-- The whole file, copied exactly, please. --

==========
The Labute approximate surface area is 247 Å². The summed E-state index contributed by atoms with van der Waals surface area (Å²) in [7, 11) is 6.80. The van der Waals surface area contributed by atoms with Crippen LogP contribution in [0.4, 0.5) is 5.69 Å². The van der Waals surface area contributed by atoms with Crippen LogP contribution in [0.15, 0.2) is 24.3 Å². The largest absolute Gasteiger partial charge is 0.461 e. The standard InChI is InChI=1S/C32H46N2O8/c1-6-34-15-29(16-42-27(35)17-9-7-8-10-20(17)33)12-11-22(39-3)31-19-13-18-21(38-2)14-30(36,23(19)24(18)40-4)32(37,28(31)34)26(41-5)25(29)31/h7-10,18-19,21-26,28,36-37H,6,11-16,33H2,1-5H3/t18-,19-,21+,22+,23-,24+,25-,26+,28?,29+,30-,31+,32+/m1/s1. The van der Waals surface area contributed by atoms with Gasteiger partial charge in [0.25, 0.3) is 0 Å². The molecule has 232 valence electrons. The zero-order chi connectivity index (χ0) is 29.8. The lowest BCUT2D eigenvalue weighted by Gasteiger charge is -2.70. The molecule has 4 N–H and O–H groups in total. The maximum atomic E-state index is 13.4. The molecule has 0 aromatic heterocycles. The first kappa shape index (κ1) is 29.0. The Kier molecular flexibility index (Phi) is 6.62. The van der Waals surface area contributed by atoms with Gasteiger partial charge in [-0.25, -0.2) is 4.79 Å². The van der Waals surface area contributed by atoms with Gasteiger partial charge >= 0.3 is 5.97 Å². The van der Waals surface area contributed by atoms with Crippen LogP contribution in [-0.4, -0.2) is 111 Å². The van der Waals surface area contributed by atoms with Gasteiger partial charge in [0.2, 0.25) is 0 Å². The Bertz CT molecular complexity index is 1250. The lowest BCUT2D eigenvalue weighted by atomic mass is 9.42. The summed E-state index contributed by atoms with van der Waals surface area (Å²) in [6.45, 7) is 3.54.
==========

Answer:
The Labute approximate surface area is 247 Å². The summed E-state index contributed by atoms with van der Waals surface area (Å²) in [7, 11) is 6.80. The van der Waals surface area contributed by atoms with Crippen LogP contribution in [0.4, 0.5) is 5.69 Å². The van der Waals surface area contributed by atoms with Crippen LogP contribution in [0.15, 0.2) is 24.3 Å². The largest absolute Gasteiger partial charge is 0.461 e. The standard InChI is InChI=1S/C32H46N2O8/c1-6-34-15-29(16-42-27(35)17-9-7-8-10-20(17)33)12-11-22(39-3)31-19-13-18-21(38-2)14-30(36,23(19)24(18)40-4)32(37,28(31)34)26(41-5)25(29)31/h7-10,18-19,21-26,28,36-37H,6,11-16,33H2,1-5H3/t18-,19-,21+,22+,23-,24+,25-,26+,28?,29+,30-,31+,32+/m1/s1. The van der Waals surface area contributed by atoms with Gasteiger partial charge in [0.25, 0.3) is 0 Å². The molecule has 232 valence electrons. The zero-order chi connectivity index (χ0) is 29.8. The lowest BCUT2D eigenvalue weighted by Gasteiger charge is -2.70. The molecule has 4 N–H and O–H groups in total. The maximum atomic E-state index is 13.4. The molecule has 0 aromatic heterocycles. The first kappa shape index (κ1) is 29.0. The Kier molecular flexibility index (Phi) is 6.62. The van der Waals surface area contributed by atoms with Gasteiger partial charge in [-0.25, -0.2) is 4.79 Å². The van der Waals surface area contributed by atoms with Gasteiger partial charge >= 0.3 is 5.97 Å². The van der Waals surface area contributed by atoms with Crippen LogP contribution in [-0.4, -0.2) is 111 Å². The van der Waals surface area contributed by atoms with Gasteiger partial charge in [0.2, 0.25) is 0 Å². The Bertz CT molecular complexity index is 1250. The lowest BCUT2D eigenvalue weighted by atomic mass is 9.42. The summed E-state index contributed by atoms with van der Waals surface area (Å²) in [6.45, 7) is 3.54.